The History of The Tenor Narrated
The History of Fritz Wunderlich
Born: 26 September 1930
Died: 17 September 1966
Fritz Wunderlich was born in Kusel in the Palatinate, Germany. His mother was a violinist and his father was a choirmaster. For a short time, the family kept the inn “Emrichs Bräustübl” (Emrich’s Brewing Cottage). Fritz’s father lost his job due to pressure imposed upon him by local Nazis, in addition to suffering from a severe battlefield injury. He committed suicide when Fritz was five years old.
Fritz mastered several instruments while still a schoolboy and when he entered the Hochschule für Musik Freiburg in 1950, his principal study was the horn. Then the singing teacher Margarethe von Winterfeldt [de] discovered and trained his voice.
Wunderlich was soon noted as a brilliant young tenor, especially in Mozartian roles, but he later expanded his reach to the full range of the lyric tenor repertoire.
It was the fashion during Wunderlich’s career for German theatres to perform operas in the local rather than original language. Therefore, most of his recordings of the standard operatic repertoire are sung in German, including Verdi’s La traviata and Rossini’s The Barber of Seville. (He sang his recording of the Verdi Requiem in distinctly Germanic Latin.) Wunderlich achieved the highest distinction within the German repertory. Of special importance is a recording of Mozart’s The Magic Flute, conducted by Karl Böhm, in which Wunderlich gave a critically acclaimed performance as Prince Tamino, opposite baritone Dietrich Fischer-Dieskau in the role of Papageno. There is also a live performance of The Magic Flute recorded in 1960 at the Salzburg Festival, and several recordings as Belmonte in Die Entführung aus dem Serail. Recordings also exist of lesser-known Mozart operas such as Zaide and La finta giardiniera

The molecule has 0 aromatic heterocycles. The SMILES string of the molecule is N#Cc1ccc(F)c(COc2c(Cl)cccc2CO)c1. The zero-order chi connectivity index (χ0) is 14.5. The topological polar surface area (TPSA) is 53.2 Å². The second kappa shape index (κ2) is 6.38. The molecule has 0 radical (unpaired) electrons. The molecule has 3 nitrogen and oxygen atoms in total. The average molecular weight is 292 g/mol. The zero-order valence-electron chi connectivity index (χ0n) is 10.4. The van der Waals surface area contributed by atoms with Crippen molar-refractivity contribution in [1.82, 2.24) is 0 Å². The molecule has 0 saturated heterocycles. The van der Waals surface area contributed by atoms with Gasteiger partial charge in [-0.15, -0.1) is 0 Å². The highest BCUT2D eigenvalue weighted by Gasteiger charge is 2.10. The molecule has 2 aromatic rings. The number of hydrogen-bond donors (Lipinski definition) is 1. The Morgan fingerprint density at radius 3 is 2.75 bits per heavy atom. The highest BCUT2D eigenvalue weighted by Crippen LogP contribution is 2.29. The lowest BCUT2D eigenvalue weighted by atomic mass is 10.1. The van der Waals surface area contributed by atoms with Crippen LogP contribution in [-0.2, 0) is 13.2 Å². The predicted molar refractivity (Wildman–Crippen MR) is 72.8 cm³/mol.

Wunderlich’s crystal-clear voice, exquisite diction, and intelligent but passionate interpretation also led him to impressive renditions of the lieder cycles of Schubert and Schumann with pianist Hubert Giesen [de], who was also his artistic mentor. His famous recording of Schumann’s Dichterliebe remains a gold standard of this genre. Many tenors since have emulated Wunderlich’s interpretation of this cycle.
Another notable recording he left is J. S. Bach’s Christmas Oratorio, with fellow singers Gundula Janowitz, Christa Ludwig, and Franz Crass, conducted by Karl Richter. He recorded an album of pre-Bach sacred songs, featuring music of Schütz, Telemann, Buxtehude, and other less well-known composers. With Christa Ludwig he recorded Gustav Mahler’s Das Lied von der Erde with the Philharmonia Orchestra under Otto Klemperer.
At the time of his death, he had been recording Haydn’s The Creation, with the Berlin Philharmonic and the Wiener Singverein under Herbert von Karajan with other soloists Christa Ludwig, Gundula Janowitz, Walter Berry and Fischer-Dieskau. Wunderlich had completed recording his arias, but Werner Krenn was hired to record the recitatives. Several recorded live performances of Wunderlich singing the whole part, under Karajan, survive.
Numerous anthology albums of him singing arias from opera and operetta are available.